Day 6: Friday, October 9th- Ioribaiwa Village to Uberi Village
Another early morning wake up call, this time not by Tim, but a rooster! The first group set off at about 6:00am and the next at about 6:45am. The first section was down hill, a few close calls with Josh nearly flying off the side of the mountain! The majority of the walk was alongside a creek, it was this point, which was the lowest altitude of the trip (300m above sea level) and consequently it was incredibly hot and humid.
Drenched in sweat, we looked like we had been for a swim. We had lost a lot of water through sweat, so it was very important to keep hydrated because we had a very steep, 550-meter climb to the top of Iminta Ridge. Im not going to lie, this ascent wasnt much fun it took all the determination I had to get to the top.
This hill was definitely the most testing, there were countless times where I just wanted to give up and rest, but we just kept pushing on to the top. It is at these times you gain strength from your teammates, who are also doing it tough and yet arent giving up.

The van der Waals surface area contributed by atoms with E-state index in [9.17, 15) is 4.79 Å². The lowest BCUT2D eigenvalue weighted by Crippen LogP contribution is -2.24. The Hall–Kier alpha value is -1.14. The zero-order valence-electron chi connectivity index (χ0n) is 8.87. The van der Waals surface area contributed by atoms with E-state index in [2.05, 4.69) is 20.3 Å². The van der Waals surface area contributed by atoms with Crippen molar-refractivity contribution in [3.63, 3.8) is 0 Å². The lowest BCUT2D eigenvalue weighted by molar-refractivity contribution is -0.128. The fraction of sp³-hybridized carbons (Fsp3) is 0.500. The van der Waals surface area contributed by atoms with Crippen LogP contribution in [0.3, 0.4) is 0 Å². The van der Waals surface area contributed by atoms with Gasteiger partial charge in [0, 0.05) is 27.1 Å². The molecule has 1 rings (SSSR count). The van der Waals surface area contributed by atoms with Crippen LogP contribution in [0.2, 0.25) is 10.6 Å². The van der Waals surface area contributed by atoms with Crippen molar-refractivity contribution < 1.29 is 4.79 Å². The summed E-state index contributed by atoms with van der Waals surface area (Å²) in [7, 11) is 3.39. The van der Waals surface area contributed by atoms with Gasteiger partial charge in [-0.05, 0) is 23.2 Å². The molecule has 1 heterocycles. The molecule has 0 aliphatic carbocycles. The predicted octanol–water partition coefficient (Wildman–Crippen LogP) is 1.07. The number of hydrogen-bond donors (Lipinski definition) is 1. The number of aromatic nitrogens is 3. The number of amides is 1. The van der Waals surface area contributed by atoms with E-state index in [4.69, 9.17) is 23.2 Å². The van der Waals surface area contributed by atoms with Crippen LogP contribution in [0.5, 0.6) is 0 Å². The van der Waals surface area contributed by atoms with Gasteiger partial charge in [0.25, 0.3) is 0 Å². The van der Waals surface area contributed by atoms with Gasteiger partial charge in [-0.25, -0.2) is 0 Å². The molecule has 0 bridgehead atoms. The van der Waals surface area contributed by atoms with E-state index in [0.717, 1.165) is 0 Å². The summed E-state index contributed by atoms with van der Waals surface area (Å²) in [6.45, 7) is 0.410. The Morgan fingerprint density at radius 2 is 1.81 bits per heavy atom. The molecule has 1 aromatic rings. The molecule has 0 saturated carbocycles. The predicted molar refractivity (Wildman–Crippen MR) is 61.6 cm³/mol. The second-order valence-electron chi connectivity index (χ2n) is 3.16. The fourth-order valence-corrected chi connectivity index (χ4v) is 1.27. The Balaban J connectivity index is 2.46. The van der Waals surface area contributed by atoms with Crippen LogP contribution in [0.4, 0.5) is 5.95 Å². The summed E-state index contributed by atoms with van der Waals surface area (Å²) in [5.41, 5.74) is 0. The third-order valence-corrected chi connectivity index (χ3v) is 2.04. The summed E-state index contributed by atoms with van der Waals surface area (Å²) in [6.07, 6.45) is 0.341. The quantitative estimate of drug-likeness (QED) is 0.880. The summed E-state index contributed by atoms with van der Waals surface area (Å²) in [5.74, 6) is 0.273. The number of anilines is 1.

We finally made it to the top of the Ridge; here we experienced a wonderful moment where we exchanged singing national anthems. The porters always sung much better than us, I could have listened to them all day but we had our final descent down the Golden Stairs before we hit our next campsite Uberi Creek.
In order to get to camp we had to take off all our shoes and cross the Goldie River. Once we arrived and everything was set up we went for a well- earned swim in the same river we crossed moments before. Tonight we enjoyed pasta with pesto and tuna for dinner, very delicious food as always! It was our own rock star – Adrians final chance to impress us with his musical genius, as we enjoyed our final night together on the track.